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Re: Script exponentially slower as number of files to process increases

by kikuchiyo (Hermit)
on Jan 26, 2023 at 23:38 UTC ( #11149910=note: print w/replies, xml ) Need Help??

in reply to Script exponentially slower as number of files to process increases

I think your problem is that fork is an expensive operation. The system has to copy the parent process with all its memory (*), duplicate its file descriptors etc. And you do that for each file in the queue, then throw away the process and fork a new one.

What you want is a worker pool with long lived worker processes that divide the workload more or less evenly. The threads example earlier in this thread does exactly that. At the moment I can't find an equivalent, ready-made module with forks (Parallel::ForkManager came to mind, but that one doesn't work for this), but you can make do by preparing the divided workload yourself then explicitly assigning the parts to the forked workers:

#!/usr/bin/perl use strict; use warnings; use 5.34.0; use Env; use utf8; use POSIX "sys_wait_h"; #for waitpid FLAGS use Time::HiRes qw(gettimeofday tv_interval); use open ':std', ':encoding(UTF-8)'; my $benchmark = 1; # print timings for loops my $TMP='/tmp'; my $HOME = $ENV{HOME}; my $IN; my $OUT; my @data = glob("data-* ??/data-*"); my $filecount = scalar(@data); die if $filecount < 0; say "Parsing $filecount files"; my $wordfile="data.dat"; truncate $wordfile, 0; #$|=1; # substitute whole words my %whole = qw{ going go getting get goes go knew know trying try tried try told tell coming come saying say men man women woman took take lying lie dying die }; # substitute on prefix my %prefix = qw{ need need talk talk tak take used use using use }; # substitute on substring my %substring = qw{ mean mean work work read read allow allow gave give bought buy want want hear hear came come destr destroy paid pay selve self cities city fight fight creat create makin make includ include }; my $re1 = qr{\b(@{[ join '|', reverse sort keys %whole ]})\b}i; my $re2 = qr{\b(@{[ join '|', reverse sort keys %prefix ]})\w*}i; my $re3 = qr{\b\w*?(@{[ join '|', reverse sort keys %substring ]})\w*} +i; truncate $wordfile, 0; my $maxforks = 64; print "maxforks: $maxforks\n"; my $forkcount = 0; my $infile; my $subdir = 0; my $subdircount = 255; my $tempdir = "temp"; mkdir "$tempdir"; mkdir "$tempdir/$subdir" while ($subdir++ <= $subdircount); $subdir = 0; my $i = 0; my $t0 = [gettimeofday]; my $elapsed; my $batch_size = int(@data / $maxforks) + 1; my @batched_data; push @batched_data, [splice @data, 0, $batch_size] while @data; for my $worker_id (0..$maxforks-1) { if (my $pid = fork) { ++$forkcount; } else { for my $i (0..$#{$batched_data[$worker_id]}) { my $infile = $batched_data[$worker_id][$i]; my $subdir = $worker_id + 1; open my $IN, '<', $infile or exit(0); open my $OUT, '>', "$tempdir/$subdir/text-$i" or exit(0); while (<$IN>) { tr/-!"#%&()*',.\/:;?@\[\\\]_{}><^)(|/ /; # no punct + " s/^/ /; s/\n/ \n/; s/[[:digit:]]{1,12}//g; s/w(as|ere)/be/gi; s{$re2}{ $prefix{lc $1} }g; # prefix s{$re3}{ $substring{lc $1} }g; # part s{$re1}{ $whole{lc $1} }g; # whole print $OUT "$_"; } close $OUT; close $IN; } defined $pid and exit(0); # $pid==0 -->child, must exit itself } } ### now wait for all children to finish, no matter who they are 1 while wait != -1; # avoid zombies this is a blocking operation local @ARGV = glob("$tempdir/*/*"); my @text = <>; unlink glob "$tempdir/*/*"; open $OUT, '>', $wordfile or die "Error opening $wordfile"; print $OUT @text; close $OUT; $elapsed = tv_interval($t0); print "regex: $elapsed\n" if $benchmark;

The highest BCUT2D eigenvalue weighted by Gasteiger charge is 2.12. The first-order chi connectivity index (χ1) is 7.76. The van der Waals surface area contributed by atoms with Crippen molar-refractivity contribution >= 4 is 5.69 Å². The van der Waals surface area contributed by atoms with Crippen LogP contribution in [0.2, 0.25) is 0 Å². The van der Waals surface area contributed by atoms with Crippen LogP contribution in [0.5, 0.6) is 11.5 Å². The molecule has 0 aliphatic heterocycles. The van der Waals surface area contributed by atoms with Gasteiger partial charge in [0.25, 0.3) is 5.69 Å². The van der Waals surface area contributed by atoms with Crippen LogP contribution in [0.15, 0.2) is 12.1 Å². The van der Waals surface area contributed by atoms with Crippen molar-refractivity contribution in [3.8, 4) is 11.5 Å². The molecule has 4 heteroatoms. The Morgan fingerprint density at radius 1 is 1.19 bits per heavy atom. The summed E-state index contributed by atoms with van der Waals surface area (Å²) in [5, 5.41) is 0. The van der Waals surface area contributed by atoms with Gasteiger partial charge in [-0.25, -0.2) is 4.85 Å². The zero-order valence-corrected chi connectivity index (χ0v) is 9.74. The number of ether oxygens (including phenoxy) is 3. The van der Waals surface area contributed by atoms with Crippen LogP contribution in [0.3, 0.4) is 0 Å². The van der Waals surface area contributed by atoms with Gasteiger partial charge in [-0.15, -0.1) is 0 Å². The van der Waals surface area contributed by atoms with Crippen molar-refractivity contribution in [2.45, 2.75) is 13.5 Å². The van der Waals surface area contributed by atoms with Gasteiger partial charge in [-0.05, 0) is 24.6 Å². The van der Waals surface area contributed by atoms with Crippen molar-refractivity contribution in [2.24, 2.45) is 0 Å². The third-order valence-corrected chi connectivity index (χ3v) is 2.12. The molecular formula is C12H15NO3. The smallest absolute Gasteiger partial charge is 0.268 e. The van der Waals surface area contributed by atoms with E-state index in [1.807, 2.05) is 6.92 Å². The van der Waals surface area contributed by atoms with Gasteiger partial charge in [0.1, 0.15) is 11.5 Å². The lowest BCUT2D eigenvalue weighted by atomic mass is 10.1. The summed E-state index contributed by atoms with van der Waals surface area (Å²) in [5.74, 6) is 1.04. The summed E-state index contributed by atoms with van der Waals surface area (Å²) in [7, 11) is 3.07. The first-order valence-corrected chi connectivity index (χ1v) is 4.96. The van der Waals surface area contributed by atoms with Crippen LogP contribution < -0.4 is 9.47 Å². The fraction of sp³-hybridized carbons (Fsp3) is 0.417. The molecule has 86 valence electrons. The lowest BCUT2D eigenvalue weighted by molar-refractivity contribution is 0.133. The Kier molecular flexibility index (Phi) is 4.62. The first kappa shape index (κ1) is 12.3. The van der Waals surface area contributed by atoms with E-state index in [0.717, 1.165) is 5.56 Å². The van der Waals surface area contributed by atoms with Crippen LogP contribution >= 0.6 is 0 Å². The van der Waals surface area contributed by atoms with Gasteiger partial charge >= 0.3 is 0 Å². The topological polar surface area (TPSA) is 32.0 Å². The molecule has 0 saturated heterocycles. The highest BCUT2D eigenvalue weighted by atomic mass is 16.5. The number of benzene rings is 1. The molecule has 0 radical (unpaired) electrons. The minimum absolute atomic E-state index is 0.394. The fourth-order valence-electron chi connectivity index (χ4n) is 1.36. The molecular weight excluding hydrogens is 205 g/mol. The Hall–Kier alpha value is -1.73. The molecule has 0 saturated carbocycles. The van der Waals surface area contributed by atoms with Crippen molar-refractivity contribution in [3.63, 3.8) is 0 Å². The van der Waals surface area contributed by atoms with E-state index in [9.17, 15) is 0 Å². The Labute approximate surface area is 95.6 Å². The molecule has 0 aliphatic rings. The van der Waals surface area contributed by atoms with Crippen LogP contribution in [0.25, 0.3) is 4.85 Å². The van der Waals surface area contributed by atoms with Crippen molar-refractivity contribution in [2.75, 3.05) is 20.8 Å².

Note that this version does not process the files in the same order as yours, but that doesn't appear to matter?

(*) yes, it says that in the manual that "Under Linux, fork() is implemented using copy-on-write pages, so the only penalty that it incurs is the time and memory required to duplicate the parent's page tables, and to create a unique task structure for the child", but even on a fast, modern system it is going to take at least a few milliseconds per fork.

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Re^2: Script exponentially slower as number of files to process increases
by xnous (Sexton) on Jan 28, 2023 at 01:08 UTC
    You nailed it! So, if I understand correctly, the crucial difference is that my original script forked a process for every single file in queue, while yours only for $maxforks, right?

    The documentation on fork() says it "does a fork(2) system call to create a new process running the same program at the same point" and "great care has gone into making it extremely efficient (for example, using copy-on-write technology on data pages)", so I assumed an array with a few hundred thousand elements wouldn't pose a problem. Obviously, I was wrong.

    I benchmarked the 3 proposed updates from choroba, marioroy (who had also been of great help in my previous question) and kikuchiyo. The tests ran in a loop utilizing 8, 16, 32, etc up to 4096 threads over 3457, 34570 and 345700 files and the results are very interesting and demonstrate the strong and weak points of each implementation. The test box was a mobile 4th-gen, 4c/8t i7 with 32GB of RAM. All tests ran on tmpfs.

    I created some graphs for easier interpretation of the results but it appears I can't link to imgur; is there an "allowed" image posting site I can link to?

    All said, I'd like to thank every one of you, your insight and wisdom have fully answered my questions.